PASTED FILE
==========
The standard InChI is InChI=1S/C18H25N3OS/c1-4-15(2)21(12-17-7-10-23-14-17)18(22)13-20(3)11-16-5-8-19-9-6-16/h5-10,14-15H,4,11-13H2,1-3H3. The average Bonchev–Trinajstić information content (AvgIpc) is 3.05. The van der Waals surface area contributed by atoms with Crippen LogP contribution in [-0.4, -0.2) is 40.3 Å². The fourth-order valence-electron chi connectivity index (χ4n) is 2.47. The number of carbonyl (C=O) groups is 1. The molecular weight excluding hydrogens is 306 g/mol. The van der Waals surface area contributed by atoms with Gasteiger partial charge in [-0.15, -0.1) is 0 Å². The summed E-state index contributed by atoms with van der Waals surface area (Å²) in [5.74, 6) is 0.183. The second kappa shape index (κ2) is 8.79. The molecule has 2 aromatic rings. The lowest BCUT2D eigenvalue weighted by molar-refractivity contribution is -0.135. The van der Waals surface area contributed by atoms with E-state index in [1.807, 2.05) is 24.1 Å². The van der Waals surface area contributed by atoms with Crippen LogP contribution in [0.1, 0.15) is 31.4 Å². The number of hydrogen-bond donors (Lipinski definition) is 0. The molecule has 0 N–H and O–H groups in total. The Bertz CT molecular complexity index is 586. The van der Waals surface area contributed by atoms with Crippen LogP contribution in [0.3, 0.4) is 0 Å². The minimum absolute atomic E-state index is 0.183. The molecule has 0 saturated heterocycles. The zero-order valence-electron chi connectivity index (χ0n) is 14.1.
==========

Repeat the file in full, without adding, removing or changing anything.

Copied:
The standard InChI is InChI=1S/C18H25N3OS/c1-4-15(2)21(12-17-7-10-23-14-17)18(22)13-20(3)11-16-5-8-19-9-6-16/h5-10,14-15H,4,11-13H2,1-3H3. The average Bonchev–Trinajstić information content (AvgIpc) is 3.05. The van der Waals surface area contributed by atoms with Crippen LogP contribution in [-0.4, -0.2) is 40.3 Å². The fourth-order valence-electron chi connectivity index (χ4n) is 2.47. The number of carbonyl (C=O) groups is 1. The molecular weight excluding hydrogens is 306 g/mol. The van der Waals surface area contributed by atoms with Gasteiger partial charge in [-0.15, -0.1) is 0 Å². The summed E-state index contributed by atoms with van der Waals surface area (Å²) in [5.74, 6) is 0.183. The second kappa shape index (κ2) is 8.79. The molecule has 2 aromatic rings. The lowest BCUT2D eigenvalue weighted by molar-refractivity contribution is -0.135. The van der Waals surface area contributed by atoms with E-state index in [1.807, 2.05) is 24.1 Å². The van der Waals surface area contributed by atoms with Crippen LogP contribution in [0.1, 0.15) is 31.4 Å². The number of hydrogen-bond donors (Lipinski definition) is 0. The molecule has 0 N–H and O–H groups in total. The Bertz CT molecular complexity index is 586. The van der Waals surface area contributed by atoms with Crippen LogP contribution in [0.3, 0.4) is 0 Å². The minimum absolute atomic E-state index is 0.183. The molecule has 0 saturated heterocycles. The zero-order valence-electron chi connectivity index (χ0n) is 14.1.